Consumers are getting more adventurous with their coffee orders, evidenced by the growing popularity of alternative brewing methods. Coffee Planet’s Jones elaborates: “One of the most notable trends aside from speciality grade coffee, is the increased demand for freshly-roasted coffee as well as cold brew and nitro coffees. This is great for us, as we roast and pack our own coffee in Dubai, which also allows us to quickly adapt to any prominent coffee needs, such as the current strong appetite for unique single origin and microlot coffees. Cold brew is suited to speciality coffee as it emphasises the delicate nuances and aromas of the bean and we expect to see this type of coffee continue to grow in popularity. Another trend worth mentioning is the rise in demand for alternative brewing methods. Exploring brewing gadgets creates new ways to enjoy speciality coffee as it emphasises distinctions in taste from gadget to gadget.

Kerr says Mokha 1450 Coffee Boutique currently offers more than seven brewing methods, ranging from the Cezve/Ibrik or sand burner commonly called the Turkish method — “the original method of preparing coffee that was pioneered here in the Middle East hundreds of years ago” — to the siphon, aeroPress, and chemex, to name a few. “A number of cafés have begun to increase their brewing options and there are a number of very new and interesting brewing gadgets coming on line and a lot of cafés are experimenting with them,” he adds.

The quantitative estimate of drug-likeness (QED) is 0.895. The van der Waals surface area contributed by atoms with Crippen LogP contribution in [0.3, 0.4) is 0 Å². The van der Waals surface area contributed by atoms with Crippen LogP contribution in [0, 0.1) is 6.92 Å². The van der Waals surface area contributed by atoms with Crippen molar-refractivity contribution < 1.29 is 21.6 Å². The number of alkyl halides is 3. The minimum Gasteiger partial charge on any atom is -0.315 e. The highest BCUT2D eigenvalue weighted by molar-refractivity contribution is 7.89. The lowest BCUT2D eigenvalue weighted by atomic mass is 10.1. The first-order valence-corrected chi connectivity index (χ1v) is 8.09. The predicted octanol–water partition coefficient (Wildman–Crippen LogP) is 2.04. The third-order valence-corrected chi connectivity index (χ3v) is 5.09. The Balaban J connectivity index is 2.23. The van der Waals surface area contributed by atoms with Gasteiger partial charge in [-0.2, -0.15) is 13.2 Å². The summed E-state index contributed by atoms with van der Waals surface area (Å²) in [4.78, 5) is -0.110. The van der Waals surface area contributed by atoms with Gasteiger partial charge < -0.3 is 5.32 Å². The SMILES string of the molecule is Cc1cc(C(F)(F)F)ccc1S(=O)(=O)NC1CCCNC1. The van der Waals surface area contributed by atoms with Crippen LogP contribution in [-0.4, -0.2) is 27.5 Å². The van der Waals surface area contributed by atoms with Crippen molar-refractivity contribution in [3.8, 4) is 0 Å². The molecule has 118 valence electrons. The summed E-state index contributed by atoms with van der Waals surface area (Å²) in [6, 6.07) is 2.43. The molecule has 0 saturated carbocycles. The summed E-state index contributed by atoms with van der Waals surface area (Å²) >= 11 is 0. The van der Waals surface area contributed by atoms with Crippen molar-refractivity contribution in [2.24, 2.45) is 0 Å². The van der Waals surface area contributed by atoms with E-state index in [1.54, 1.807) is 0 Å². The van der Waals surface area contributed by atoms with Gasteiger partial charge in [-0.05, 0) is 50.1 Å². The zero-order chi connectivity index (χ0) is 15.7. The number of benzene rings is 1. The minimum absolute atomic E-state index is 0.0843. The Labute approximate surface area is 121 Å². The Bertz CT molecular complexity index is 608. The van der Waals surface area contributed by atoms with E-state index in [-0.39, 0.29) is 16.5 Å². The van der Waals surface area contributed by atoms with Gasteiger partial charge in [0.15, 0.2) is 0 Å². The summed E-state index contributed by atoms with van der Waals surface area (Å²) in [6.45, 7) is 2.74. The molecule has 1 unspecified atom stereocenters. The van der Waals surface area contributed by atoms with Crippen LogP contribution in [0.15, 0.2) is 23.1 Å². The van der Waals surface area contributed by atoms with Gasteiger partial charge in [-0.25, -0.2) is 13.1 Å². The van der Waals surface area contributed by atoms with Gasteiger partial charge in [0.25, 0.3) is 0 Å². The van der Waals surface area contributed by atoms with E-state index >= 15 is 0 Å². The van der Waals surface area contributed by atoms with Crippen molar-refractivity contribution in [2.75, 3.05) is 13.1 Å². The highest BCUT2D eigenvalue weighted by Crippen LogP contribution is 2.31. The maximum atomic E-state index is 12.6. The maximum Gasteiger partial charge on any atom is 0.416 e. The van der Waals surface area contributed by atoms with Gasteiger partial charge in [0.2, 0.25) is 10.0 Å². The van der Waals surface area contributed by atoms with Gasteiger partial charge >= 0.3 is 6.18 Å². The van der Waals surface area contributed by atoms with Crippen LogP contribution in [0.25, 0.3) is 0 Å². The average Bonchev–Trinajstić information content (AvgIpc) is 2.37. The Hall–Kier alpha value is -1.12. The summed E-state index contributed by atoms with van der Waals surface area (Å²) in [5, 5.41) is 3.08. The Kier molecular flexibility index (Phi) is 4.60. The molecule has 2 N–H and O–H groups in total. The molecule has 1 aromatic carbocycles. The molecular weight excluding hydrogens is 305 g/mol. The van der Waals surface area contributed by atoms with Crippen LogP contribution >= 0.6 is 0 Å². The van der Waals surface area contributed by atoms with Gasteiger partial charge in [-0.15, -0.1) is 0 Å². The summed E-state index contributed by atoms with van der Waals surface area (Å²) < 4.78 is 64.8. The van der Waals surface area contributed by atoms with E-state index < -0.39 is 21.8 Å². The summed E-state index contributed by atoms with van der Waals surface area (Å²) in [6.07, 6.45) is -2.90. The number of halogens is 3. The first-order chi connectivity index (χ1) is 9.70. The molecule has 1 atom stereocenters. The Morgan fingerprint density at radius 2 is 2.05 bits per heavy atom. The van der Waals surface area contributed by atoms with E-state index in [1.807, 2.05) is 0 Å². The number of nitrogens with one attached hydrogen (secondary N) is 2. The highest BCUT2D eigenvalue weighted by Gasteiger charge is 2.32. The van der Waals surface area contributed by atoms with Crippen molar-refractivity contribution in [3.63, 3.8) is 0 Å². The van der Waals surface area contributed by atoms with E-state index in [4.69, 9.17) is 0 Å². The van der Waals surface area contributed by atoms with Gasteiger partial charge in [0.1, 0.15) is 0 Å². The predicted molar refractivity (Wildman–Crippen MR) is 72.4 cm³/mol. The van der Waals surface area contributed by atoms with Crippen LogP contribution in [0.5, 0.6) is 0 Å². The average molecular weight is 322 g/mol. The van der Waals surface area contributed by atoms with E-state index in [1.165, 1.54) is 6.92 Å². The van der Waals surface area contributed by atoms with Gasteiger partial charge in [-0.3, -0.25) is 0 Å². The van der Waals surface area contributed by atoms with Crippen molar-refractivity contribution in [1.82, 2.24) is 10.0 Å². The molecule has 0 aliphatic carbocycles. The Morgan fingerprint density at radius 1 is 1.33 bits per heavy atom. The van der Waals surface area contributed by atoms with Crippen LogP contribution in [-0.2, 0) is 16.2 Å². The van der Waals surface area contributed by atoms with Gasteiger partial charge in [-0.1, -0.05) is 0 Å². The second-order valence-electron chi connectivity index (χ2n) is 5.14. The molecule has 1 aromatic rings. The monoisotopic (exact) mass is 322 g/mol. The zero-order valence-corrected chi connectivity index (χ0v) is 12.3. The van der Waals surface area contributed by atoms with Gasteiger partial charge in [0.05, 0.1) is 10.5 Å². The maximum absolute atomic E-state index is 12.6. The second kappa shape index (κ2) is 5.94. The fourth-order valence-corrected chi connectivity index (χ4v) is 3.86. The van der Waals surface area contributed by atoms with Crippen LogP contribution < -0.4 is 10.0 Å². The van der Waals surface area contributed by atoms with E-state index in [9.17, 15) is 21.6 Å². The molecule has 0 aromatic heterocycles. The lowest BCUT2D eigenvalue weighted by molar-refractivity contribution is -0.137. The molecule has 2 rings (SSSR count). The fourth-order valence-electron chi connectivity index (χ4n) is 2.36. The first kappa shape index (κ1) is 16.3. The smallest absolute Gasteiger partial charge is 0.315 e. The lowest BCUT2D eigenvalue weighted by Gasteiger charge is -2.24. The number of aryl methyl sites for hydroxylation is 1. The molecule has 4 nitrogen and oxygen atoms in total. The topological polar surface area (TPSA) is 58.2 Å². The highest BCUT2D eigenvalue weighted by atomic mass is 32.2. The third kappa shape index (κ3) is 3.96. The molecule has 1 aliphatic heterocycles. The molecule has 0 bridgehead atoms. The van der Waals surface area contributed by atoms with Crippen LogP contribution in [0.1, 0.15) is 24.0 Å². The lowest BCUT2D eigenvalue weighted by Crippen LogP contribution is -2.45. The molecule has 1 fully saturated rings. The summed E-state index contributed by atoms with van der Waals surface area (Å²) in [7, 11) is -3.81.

Filter coffee

Siddle from Melitta Professional Coffee Solutions says filter coffee is “always a little bit of a fashion statement within coffee houses” and, across Europe, filter coffee is developing, as it allows for speciality drinks to be served whilst not affecting the core products from an operational perspective.

He continues: “The US and Far East markets have always been led by filter/drip coffee. Flavoured and multiple varieties of decaf are served in this format.”

Alkuino from La Marquise agrees that various types of filter coffee preparation is a trend, and says: “You can choose from pour over, immersion, vacuum and, don’t forget, cold drip where coffees are steeping for more than eight hours to create light and fruity flavours.”

Dietary changes

Dietary concerns and the ‘free-from’ movement are becoming increasingly important for suppliers and operators to take into account. “Away from taste, and driven by dietary needs, soya milk and other less lactose-based products are rightly becoming much more mainstream and the market is beginning to adapt flavours to accommodate,” says Siddle.